Johnny Horton

Johnny Horton

Born on a submarine base in New England and brought up beside the Great Lakes, Johnny Horton spends many summers in the Mediterranean World, acting as co-director in the University of Washington’s summer creative writing program in Rome. Johnny’s poems have recently been accepted by or appeared in Prairie Schooner, City Arts Magazine, Los Angeles Review, CutBank, Notre Dame Review, Indiana Review, Willow Springs, and Poetry Northwest. His work’s been anthologized in City of the Big Shoulders: An Anthology of Chicago Poetry (U of Iowa Press) and his book manuscript has recently been a finalist for the National Poetry Series.


Someday we’ll be taken with one another, impressed
like sailors on a voyage of discovery, coupling

rum rations with no idea of where we’re going, hoping
the most important epiphanies happen once

you’ve left the ones you love. Grief is what you feel
in waves. Fish tales are how we feed ourselves

on noble lies. I could be comforting, talk about myths,
like dolphins dropping mariners on the beach.

I could justify Columbus seeing mermaids in the manatees.
Pliny the Elder couldn’t bring himself to eat

the creatures of the deep. He believed his tears
improved his vision. Maybe crying helps people see

from someone else’s point of view. Maybe weepers
make the greatest liars. Every night, Columbus deceived

his crew, undercounting miles they’d gone from Spain.
My equation for staying up all night includes a nest

from which we navigate by stars. I need to hear
your voice. I need to touch your cheek while you’re posing

questions to the sky. In the scope between us, dawn
turns water pink. Maybe our devices make us think

there’s so much space between the future and communion
we’d better not act. Consider the Mediterranean

woodcock. With eyes that see 360 degrees,
it’s become the Isle of Capri’s perfect prey, slow movement

being a consequence of too much sight. I’d rather observe
the Venezuelan anablep, otherwise known

as the four-eyed fish, the pisces
that enjoys cumulonimbus and the bottom of the lake

in one continuous view. Look: It thrives on nothing but air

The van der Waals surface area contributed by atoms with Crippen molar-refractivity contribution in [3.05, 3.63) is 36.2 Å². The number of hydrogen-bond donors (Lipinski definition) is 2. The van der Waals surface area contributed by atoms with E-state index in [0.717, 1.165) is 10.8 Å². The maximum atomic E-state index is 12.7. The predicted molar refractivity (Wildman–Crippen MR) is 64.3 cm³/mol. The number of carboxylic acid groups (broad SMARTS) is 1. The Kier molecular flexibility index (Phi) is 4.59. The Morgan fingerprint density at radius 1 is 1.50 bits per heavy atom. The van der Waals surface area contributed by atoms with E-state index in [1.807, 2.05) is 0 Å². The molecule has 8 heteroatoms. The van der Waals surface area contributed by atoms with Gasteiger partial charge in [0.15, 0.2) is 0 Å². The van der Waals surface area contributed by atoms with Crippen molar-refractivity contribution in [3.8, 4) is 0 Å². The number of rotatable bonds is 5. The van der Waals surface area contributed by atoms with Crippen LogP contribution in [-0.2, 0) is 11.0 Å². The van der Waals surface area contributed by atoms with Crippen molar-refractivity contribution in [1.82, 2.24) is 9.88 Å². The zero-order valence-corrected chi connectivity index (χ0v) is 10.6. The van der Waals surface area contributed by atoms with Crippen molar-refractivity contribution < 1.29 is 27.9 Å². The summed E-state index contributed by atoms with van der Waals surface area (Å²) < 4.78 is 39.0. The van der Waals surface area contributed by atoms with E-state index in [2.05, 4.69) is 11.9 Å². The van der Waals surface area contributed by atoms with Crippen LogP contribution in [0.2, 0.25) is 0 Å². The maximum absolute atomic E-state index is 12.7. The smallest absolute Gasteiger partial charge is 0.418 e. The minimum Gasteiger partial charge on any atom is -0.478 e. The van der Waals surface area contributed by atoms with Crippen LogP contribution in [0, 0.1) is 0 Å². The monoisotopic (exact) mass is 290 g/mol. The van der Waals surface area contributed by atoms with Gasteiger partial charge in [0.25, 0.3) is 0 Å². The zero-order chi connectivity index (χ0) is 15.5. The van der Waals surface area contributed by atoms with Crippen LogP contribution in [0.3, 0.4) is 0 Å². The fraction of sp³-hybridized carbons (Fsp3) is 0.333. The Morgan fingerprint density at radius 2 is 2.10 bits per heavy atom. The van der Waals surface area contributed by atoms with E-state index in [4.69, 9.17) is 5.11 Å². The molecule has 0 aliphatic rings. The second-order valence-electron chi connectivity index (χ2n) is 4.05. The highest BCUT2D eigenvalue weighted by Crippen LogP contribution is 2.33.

as it scans the surface for a mate. Don’t make me sing

“Love Boat,” auf Deutsch: Das Liebe Schiff
versprechen etwas für jedermann
. Our language survives

the promises we make. Our vessels carry us
up until the breaking point. One way you learn to swim

is by getting in over your head. Pliny the Elder
said people were the only animals to regret getting close, to act

like strangers on the day after they’d gone to bed. The truth
is, some dolphins love drowning sailors. Some

lovers feel current once they’ve come ashore, the sea
being what they can’t ignore. What we walk away from

we leave unexplored.


Words exist in the mouth not in books.
—Robert Frost

And yet, I find myself between the pages
of Gibbon’s Empire, once the sun has gone,
and fog has fallen on my city like a Goth
who found the local vintage. Tomorrow
is trouble. Tonight, I dance a forgotten pyrrhic,
the hyperactive youth blowing his flute
as I clear another hurdle, a sack of pozzolana
slung across my back. The woman I’ll fight for
tricks her auburn hair in golden locks
imported from the forests of the north.
We sat all night below the broken bridge,
tossing pebbles in the Tiber, naming our future
children after stars. We called a daughter
Cassandra, and swore to believe in everything
she said. We uttered vows against the past
and kept our love beneath the bridge.
How stars could cast their glitter on the eels
littering the embankment was a charm
for which we never found the words to speak. 


I’m thinking of Julius Caesar’s anxiety, his fitful sleep
once he turned 33, and he had nothing more to show
than governorship of Spain, unless you count the dream
in which he’d raped his mother, after which

he woke up on the wrong side of the bed, saw
his dagger, and thought he’d better off himself,
until he spoke with the augur, who said, by Jove!
he was destined to conquer his metaphorical mother.

I’m thinking that’s a good twist, considering Caesar
lived millennia before psychoanalysis, before Jung
invented the collective unconscious, that arena
we can visit nocturnally, where our dilemmas appear

dramatically, and we can choose our favorite persona,
once we’ve consulted the modern augur, who says
the more things change, etcetera, says, nightmares
are in our heads, projecting terror where Caesar took terra.


I was aping Mussolini in Piazza del Popolo
when the woman I fell for called me an asshole, not
uncalled for in Rome, the metropolis
responsible for romantics
like Berlusconi and the emperor Nero. Later that night, soccer
hooligans attacked the riot cops, the latter
lining up like imperial legions to face the Goths. This
was a dangerous backdrop
against which to fall in love. This
was a turning point
in which I embraced the Old World, became
an insufferable American
who would wear a Roma scarf, refuse all romance